Gray Areas: A Personal Struggle Around Policing America
By Christina Walsh
Now more than ever, nonpartisan political information has been of the utmost importance in my life. I wish I could say I can firmly stand in my role as a Democrat and blindly support all statements, headlines, and policies, but in the last few years I’ve found myself pulled in separate directions. I now know that contention in my political beliefs will continually hover over my daily life: my father, godfather, uncles, brother, and partner are all police officers.
Especially since the 2016 election, I’ve considered myself a strong Democrat. I’m against the views of the Republican party, but have recently found comfort knowing that some Americans still offer support to law enforcement. Empathizing with a Republican viewpoint was a tough pill to swallow, but it opened my eyes to the gray area in this black and white political world. Could I be a modern Democrat who built my adult life with a police officer? Yes, but it doesn’t come without challenges.
Facing institutional racism in this country is long overdue and change is necessary to shift the mindset of Americans coming to terms with their biases. I have done my best to stay informed to make political decisions that serve both my family and those fighting for their civil rights and safety. Police reform is necessary, but I also know that the lives of many rely on the officers serving their homes and communities. I don’t have many answers, but the more conversations I have, the more answers I get.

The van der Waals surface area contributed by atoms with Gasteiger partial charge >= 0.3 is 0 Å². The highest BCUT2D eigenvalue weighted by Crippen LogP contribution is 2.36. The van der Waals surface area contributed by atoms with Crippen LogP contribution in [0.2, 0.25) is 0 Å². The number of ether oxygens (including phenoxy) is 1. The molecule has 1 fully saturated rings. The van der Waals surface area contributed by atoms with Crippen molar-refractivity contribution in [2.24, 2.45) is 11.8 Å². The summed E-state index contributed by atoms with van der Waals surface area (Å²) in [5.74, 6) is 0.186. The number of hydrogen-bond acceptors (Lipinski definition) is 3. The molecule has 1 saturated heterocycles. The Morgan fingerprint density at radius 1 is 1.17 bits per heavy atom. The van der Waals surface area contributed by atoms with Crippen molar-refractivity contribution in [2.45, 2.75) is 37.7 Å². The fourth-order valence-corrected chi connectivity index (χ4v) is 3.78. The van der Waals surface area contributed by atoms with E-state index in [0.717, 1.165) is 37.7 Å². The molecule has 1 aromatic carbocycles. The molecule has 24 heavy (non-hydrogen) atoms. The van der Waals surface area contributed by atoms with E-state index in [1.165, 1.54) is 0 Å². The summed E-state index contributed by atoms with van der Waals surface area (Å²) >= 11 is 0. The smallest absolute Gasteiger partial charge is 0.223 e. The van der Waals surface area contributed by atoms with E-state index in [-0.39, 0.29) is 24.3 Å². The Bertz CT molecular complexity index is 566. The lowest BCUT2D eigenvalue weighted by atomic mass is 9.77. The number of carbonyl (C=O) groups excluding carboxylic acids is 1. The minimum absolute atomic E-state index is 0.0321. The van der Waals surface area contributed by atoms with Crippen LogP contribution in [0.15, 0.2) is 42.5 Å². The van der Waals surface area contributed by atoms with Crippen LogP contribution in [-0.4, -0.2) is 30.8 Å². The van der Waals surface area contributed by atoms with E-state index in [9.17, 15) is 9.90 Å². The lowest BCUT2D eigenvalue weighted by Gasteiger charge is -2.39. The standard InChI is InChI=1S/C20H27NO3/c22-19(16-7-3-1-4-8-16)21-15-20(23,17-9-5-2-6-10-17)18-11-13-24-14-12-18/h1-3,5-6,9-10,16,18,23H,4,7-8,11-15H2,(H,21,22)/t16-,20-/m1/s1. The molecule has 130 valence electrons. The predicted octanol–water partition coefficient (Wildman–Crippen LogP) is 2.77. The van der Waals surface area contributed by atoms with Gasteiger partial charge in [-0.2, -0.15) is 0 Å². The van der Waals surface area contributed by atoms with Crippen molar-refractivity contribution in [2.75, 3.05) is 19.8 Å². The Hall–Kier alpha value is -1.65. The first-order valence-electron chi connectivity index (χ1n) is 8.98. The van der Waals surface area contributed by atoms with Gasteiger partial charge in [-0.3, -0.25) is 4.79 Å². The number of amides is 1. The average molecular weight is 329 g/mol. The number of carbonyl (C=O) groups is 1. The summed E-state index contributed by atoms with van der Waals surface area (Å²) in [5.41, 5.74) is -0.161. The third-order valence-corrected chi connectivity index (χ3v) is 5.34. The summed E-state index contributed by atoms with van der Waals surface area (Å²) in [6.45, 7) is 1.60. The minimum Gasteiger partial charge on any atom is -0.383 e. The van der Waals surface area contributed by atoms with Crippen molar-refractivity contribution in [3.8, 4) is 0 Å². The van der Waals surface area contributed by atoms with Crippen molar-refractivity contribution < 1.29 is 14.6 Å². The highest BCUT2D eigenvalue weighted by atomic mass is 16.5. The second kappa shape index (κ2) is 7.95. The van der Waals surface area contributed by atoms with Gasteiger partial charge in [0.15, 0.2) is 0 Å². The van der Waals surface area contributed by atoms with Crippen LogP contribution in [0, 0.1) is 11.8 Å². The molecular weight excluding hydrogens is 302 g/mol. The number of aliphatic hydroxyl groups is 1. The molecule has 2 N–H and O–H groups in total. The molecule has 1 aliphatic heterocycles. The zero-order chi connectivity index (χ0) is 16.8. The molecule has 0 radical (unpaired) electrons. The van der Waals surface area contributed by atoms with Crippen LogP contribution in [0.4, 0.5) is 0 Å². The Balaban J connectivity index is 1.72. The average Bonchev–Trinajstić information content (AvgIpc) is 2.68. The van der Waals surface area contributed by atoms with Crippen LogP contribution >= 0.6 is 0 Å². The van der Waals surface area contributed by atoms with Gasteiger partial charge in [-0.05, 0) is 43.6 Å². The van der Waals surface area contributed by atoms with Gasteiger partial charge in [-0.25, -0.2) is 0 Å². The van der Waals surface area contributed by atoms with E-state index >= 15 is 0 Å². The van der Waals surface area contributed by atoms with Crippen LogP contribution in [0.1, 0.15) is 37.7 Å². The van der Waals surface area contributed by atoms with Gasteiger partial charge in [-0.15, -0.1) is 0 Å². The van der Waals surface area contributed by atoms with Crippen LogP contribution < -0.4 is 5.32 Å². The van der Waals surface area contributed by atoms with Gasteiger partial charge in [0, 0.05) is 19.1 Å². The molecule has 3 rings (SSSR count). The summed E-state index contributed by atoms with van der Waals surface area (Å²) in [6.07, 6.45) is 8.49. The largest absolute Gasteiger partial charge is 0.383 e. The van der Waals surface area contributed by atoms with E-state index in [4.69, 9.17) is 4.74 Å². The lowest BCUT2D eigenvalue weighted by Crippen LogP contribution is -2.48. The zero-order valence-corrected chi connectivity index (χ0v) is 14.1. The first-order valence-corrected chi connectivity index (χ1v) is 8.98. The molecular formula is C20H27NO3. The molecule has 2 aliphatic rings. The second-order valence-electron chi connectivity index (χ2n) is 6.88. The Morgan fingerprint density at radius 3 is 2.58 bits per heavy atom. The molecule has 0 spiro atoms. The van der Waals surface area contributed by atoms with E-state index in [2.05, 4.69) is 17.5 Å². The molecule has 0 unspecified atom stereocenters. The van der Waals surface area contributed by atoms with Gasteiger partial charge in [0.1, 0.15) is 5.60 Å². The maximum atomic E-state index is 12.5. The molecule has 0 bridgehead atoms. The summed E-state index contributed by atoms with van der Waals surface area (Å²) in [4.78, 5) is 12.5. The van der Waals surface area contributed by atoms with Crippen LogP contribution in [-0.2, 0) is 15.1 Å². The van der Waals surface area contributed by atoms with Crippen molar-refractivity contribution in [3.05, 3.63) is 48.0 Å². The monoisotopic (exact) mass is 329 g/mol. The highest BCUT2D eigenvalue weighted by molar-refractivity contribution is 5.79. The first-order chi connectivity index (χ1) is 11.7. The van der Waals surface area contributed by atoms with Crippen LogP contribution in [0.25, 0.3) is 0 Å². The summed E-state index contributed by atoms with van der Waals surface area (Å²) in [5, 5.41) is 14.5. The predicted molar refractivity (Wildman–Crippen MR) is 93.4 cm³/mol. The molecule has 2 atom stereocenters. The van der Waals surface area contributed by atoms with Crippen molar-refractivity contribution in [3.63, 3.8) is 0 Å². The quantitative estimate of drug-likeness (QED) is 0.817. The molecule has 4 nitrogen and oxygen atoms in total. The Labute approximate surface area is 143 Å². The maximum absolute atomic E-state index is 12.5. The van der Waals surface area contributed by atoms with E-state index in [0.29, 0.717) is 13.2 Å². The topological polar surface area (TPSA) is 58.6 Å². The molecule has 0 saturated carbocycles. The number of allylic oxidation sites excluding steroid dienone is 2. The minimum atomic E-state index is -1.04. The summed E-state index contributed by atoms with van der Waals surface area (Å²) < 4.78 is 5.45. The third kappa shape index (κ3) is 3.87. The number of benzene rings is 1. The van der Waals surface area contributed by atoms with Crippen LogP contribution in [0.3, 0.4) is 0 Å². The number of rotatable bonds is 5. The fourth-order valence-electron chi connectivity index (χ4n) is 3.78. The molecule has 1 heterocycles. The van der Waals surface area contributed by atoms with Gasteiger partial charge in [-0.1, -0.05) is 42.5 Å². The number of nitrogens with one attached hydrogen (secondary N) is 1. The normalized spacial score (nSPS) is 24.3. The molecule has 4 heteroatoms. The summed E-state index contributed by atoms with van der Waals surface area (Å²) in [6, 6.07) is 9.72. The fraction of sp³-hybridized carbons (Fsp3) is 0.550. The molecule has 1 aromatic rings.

It’s been a year of hard discussions with family, friends, and my partner: how do I understand the perspectives of those whose shoes I will never stand in? I hurt for the marginalized and targeted black community, and I will never live as a person of color in America. I fear for the safety of my partner and family members who joined the police department to help others. I will never see the suffering an officer encounters when dealing with citizens on their worst days. Listening to those willing to speak about their lived experience has shaped my interpretation of differing opinions on the political spectrum.
If you are in a similar situation, I offer this advice: keep asking questions and seeking information from all people. I’ve learned more about police policy in the last year than I had in my entire life. By asking tough questions and confronting police mindsets, I’ve heard about policies, processes, and reasons for protocol in both dangerous and benign situations. I’ve also learned more about institutionalized racism and minority experiences than ever before. I know implicit bias exists even when there are active efforts to work against it.
I write this with the hope that you can offer grace and a listening ear to those struggling with contrasting views in their homes, relationships, and minds. To those who are reading this, know that in my experience hard conversations and honest inquiries can lead to empathy and understanding. Humans are complicated. It’s possible to disagree with people you love, listen when someone is trying to communicate their point of view, and support the right to individual opinions. As we all navigate through these divisive and unprecedented times, I ask you this: how will you lean into the gray areas of your political and personal life?